In theory, the difference principle and maximin solution seem quite plausible but after close scrutiny one begins to notice the loopholes that arise and are cause for criticism. These loopholes can be found in many aspects of the theory, in particular the definition of the original position, the influence of natural talents on inequalities, and the risk-adverse specification.

The description of the original position is rigged to yield the difference principle as Rawls will admit . Those who object to the conditions of the veil of ignorance purpose that people in the original position will not opt for a maximin solution because it is not a rational principle to follow under conditions of ignorance about the probability of outcomes. Rather, under such conditions it is most rational to count each outcome as equally likely. For instance, "given the number of possible outcomes (X) of a given distribution (n), we should say that we have a 1/n chance of getting Xn". But that is equivalent to maximizing average utility. Hence, persons in the original position will maximize average utility, not maximize the minimum position .

Kymlicka objects to the difference principle reasoning that it allows inequalities to be influenced too much by undeserved natural talents. That is, he defines the "least well-off" position only socially and economically, but not in terms of the lack of natural talents. But lacks in natural talents are undeserved, and make people less well-off. Therefore, if inequalities are to be to the benefit of the least well-off, they must compensate not only for less social and economic goods, but also for natural goods such as talents, abilities, and health, for instance. Hence, "the difference principle...does not entirely mitigate the effects of natural circumstance. For the well endowed still get the natural good of their endowment." How, then, should we compensate natural inequities? On Rawls' view, the least well-off position is defined only in terms of social goods . Hence, suppose we have two people of equal natural endowments, but one is a successful businessman and the other is a couch-potato. The couch-potato, because of his choices, may end up in the least well-off position economically. So it looks as if "removing the inequalities" requires that the businessman get a greater income only by subsidizing the couch-potato. Surely this is a bad result. And Rawls recognizes that it is bad, and that inequalities that reflect people's choices are just. But the difference principle does not insure this, and, indeed, does not even recognize it at all.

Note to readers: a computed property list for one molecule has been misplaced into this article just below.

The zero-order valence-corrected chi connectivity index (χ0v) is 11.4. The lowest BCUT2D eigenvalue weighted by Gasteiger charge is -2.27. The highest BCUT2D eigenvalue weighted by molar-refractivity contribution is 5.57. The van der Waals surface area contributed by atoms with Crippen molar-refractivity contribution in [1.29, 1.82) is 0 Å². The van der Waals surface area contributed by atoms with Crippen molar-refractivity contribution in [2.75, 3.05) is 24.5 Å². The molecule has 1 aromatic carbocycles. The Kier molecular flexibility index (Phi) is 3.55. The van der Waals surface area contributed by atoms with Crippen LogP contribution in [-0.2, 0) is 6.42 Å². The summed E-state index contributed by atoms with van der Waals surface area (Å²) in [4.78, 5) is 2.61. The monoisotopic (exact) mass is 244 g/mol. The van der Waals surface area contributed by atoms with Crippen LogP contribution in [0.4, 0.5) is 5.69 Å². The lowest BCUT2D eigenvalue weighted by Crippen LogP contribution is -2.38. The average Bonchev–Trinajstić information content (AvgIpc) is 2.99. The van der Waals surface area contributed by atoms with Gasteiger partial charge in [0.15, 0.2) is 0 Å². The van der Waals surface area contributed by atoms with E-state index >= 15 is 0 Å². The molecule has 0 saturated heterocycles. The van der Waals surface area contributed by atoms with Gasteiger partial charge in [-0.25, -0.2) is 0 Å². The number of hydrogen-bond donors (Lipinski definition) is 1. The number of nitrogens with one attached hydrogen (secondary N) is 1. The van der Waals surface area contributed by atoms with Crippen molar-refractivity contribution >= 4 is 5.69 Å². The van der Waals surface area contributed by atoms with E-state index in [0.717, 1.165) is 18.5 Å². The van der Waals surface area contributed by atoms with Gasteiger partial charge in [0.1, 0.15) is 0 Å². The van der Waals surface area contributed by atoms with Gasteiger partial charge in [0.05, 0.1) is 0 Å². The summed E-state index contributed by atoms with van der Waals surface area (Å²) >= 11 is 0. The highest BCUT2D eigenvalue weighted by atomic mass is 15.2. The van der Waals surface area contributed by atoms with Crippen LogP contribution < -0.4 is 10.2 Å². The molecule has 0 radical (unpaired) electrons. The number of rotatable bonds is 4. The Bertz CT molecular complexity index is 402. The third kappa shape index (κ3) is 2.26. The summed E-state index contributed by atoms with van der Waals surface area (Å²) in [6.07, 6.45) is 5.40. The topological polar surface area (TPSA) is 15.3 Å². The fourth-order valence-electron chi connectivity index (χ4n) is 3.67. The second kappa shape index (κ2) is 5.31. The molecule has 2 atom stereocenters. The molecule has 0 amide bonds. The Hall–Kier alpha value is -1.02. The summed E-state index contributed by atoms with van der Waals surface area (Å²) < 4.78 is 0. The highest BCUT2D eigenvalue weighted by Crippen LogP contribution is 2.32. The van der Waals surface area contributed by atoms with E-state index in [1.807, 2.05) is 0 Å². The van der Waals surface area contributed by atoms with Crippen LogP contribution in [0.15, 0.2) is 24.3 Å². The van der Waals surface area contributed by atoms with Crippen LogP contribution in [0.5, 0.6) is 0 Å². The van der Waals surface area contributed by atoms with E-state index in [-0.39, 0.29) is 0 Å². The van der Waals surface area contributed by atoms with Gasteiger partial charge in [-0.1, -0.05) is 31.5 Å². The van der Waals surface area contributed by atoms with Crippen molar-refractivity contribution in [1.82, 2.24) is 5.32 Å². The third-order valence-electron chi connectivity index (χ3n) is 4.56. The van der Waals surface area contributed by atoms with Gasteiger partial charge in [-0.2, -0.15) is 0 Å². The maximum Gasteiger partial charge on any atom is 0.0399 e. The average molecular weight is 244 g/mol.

The risk-aversion factor is probably the most easily recognized criticism to Rawls' purposed maximin solution. The fact is simply that it cannot be assumed that a person is more likely to take a risk than another person. The maximin strategy only applies to those persons who choose security over risk . This leaves an undetermined number of people that this theory is not relevant to. In the instance that this number is quite large, Rawls' argument would lose credibility due to the small number of people it applies to.

After examining Rawls' argument and the objections to it in depth, I personally feel that although the objections are few, they are detrimental to the validity of his theory. I find that his claims to subsidize those in a worse-off position with the endowments of those in better-off positions, contradicts his statement that inequalities that arise by choice are just. The most damaging argument against Rawls, I believe, is that in order for the maximin solution to hold true, the person in the original position must be risk-adverse. This reasonably suggests that this strategy does not apply to a significant number of people. If the maximin strategy cannot be applied, then how can it be the most rational solution?

Although John Rawls makes a good attempt at defining the strategy used to determine the principles of justice, critics have made plausible arguments against it that have proved to attack his credibility. In essence, I feel that the strategies used to choose the principles of justice change with the social, political, and economic standings of the time. Ultimately there is no right way to go about creating these principles without first considering the views of society.